Jin Young Ko’s left wrist injury from last season is still bothering her as she prepares to make her season debut in Singapore.
“To be honest, I’m a little concerned about the state of my health, particularly my wrist,” Ko said via email to GolfChannel.com. “However, I am determined to do the remedial exercises, so I believe everything will be great.”
Ko has been suffering from pain in her left wrist since May 2021. She told GolfChannel.com that golfing exacerbates the agony. While Ko hasn’t been able to pinpoint a precise cause for her injury, she believes the pain is the result of overuse.
“I had remedial exercises, and since it aches less when I don’t golf, I wanted to be efficient at practicing while still giving myself enough time to rest,” Ko said of her offseason treatment.
Ko addressed the chronic soreness in her wrist a year ago by limiting her practice and playing time. In 2022, those habits have not changed.
The Korean decided not to compete in the LPGA Tour’s first three events in Florida. Ko will instead make her season debut on Thursday at the HSBC Women’s World Championship in Singapore.
Ko took extra time off after winning the CME Group Tour Championship in November, despite hardly being able to warm up, to reconnect with friends and family back home in Korea. She also spent time in Palm Springs, California, where she shared photographs of herself training for the next season on Instagram. Her work concentrated on strengthening the transition from her backswing to her downswing, she says GolfChannel.com. Her short game and putting were also top focuses, according to her.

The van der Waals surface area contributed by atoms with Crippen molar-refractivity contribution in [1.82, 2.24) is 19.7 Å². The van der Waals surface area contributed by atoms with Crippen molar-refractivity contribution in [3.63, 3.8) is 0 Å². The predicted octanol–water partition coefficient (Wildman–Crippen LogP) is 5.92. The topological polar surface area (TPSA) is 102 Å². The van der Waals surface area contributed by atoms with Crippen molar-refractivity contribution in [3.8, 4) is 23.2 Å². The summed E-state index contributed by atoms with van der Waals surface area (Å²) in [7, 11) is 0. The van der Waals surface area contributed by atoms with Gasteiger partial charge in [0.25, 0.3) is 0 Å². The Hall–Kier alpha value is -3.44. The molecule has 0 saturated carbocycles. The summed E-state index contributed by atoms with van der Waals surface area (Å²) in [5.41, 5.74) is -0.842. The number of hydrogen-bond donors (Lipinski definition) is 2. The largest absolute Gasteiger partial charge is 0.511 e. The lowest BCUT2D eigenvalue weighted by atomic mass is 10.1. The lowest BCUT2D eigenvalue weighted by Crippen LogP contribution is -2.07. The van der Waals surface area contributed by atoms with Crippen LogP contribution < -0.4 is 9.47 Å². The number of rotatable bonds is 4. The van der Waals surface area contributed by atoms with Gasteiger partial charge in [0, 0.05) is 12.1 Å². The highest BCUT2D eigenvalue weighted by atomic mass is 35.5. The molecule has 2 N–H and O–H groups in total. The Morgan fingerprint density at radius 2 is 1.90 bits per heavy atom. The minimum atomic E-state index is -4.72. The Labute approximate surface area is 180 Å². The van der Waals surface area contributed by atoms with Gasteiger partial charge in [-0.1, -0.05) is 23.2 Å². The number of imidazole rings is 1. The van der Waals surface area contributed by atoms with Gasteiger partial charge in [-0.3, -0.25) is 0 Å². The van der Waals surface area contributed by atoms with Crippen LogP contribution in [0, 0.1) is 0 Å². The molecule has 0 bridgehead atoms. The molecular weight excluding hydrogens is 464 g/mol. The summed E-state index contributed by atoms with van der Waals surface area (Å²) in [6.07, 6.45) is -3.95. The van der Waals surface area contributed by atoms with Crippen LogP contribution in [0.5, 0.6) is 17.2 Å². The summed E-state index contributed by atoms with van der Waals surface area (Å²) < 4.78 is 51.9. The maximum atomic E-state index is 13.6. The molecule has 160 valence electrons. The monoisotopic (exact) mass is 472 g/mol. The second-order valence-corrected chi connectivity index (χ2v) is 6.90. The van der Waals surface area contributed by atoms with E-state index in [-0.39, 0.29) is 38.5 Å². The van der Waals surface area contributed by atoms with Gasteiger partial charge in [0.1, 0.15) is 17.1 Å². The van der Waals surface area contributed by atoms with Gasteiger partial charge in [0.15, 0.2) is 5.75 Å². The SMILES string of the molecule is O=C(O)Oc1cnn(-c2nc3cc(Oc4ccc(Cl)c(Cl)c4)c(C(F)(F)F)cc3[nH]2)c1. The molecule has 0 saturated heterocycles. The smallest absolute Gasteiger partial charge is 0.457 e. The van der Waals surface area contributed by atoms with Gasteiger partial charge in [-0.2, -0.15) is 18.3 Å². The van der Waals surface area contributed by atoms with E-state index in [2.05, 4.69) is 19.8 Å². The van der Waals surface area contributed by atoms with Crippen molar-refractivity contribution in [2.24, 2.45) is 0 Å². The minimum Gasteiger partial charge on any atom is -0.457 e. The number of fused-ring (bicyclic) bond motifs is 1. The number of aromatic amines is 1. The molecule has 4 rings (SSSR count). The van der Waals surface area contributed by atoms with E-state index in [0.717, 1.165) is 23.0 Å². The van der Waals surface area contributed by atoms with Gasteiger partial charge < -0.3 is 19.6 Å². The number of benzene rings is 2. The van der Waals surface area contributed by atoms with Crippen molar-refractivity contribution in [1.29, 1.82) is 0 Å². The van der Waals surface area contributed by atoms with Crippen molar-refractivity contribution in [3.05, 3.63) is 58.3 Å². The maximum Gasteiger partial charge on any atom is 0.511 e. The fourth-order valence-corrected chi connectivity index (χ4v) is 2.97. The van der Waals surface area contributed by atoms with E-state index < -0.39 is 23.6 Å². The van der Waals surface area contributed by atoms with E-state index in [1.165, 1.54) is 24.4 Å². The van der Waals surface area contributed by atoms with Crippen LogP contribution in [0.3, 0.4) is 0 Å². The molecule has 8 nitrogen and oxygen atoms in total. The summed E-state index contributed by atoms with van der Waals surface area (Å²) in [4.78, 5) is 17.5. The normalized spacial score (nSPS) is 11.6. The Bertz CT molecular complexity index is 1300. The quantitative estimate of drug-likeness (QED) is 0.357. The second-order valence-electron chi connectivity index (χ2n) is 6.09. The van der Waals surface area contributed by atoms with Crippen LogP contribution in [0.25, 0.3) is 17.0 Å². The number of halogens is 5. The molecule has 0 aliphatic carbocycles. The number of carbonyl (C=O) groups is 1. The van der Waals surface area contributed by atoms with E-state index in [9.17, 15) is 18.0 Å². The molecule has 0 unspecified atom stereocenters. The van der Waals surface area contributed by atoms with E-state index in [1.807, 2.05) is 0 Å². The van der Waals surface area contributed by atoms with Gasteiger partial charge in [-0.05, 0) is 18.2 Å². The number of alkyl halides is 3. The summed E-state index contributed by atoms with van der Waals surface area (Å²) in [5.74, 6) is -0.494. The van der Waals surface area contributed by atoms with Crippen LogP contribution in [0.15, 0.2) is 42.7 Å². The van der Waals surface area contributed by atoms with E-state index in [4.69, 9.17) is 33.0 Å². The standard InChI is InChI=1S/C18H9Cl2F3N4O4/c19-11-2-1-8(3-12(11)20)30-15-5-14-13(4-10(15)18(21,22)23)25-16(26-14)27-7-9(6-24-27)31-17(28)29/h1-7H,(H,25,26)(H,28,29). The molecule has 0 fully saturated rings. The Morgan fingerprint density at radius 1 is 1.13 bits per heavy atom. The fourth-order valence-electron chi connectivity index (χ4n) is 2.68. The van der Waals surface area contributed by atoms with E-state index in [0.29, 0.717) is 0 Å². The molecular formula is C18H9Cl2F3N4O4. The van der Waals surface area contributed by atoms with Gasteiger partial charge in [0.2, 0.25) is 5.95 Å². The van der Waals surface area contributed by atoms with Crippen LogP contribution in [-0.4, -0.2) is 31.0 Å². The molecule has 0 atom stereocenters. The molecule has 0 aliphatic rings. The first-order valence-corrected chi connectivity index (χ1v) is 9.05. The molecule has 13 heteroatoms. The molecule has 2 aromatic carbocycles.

The winter provided Ko with the opportunity to fine-tune her swing, but it was also an opportunity for her to recoup mentally after what she regarded as her most challenging year.
“I took the opportunity to recover and exercise appropriately,” Ko stated of her tour break. “As well as taking enough time for myself and thinking about how to move forward in my life as an athlete and as a person.”
After a difficult 2021, Ko has a lot to think about.
Ko’s grandmother in Korea grew unwell and died in March while participating on the LPGA Tour in the United States. Ko was unable to return home to say farewell in person due to the pandemic’s travel restrictions. Her anguish, both physical and emotional, had taken its toll on her. She was exhausted by October. She openly expressed her desire to simply grab a bite to eat and watch Netflix. She stopped practicing almost totally for the final two events of the season because of the pain in her wrist. Ko only took full swings with her 52-degree wedge during her warm-up sessions at the final.
Given all Ko has been through, her accomplishments are all the more astounding.
Between July and November, the Korean won five times in nine starts, dethroning Nelly Korda as Rolex Player of the Year.
Ko proved not only that she can play through pain, but also that she can win without practicing, as evidenced by her strong finish to last season. And, while she may be concerned about how her body will hold up when she begins her season in Singapore, she isn’t letting that deter her from achieving her LPGA goals this year.
“Setting a goal of winning a major title is always exciting. “It’s the same this year,” the two-time major winner stated. “I’ll give it my all to win.”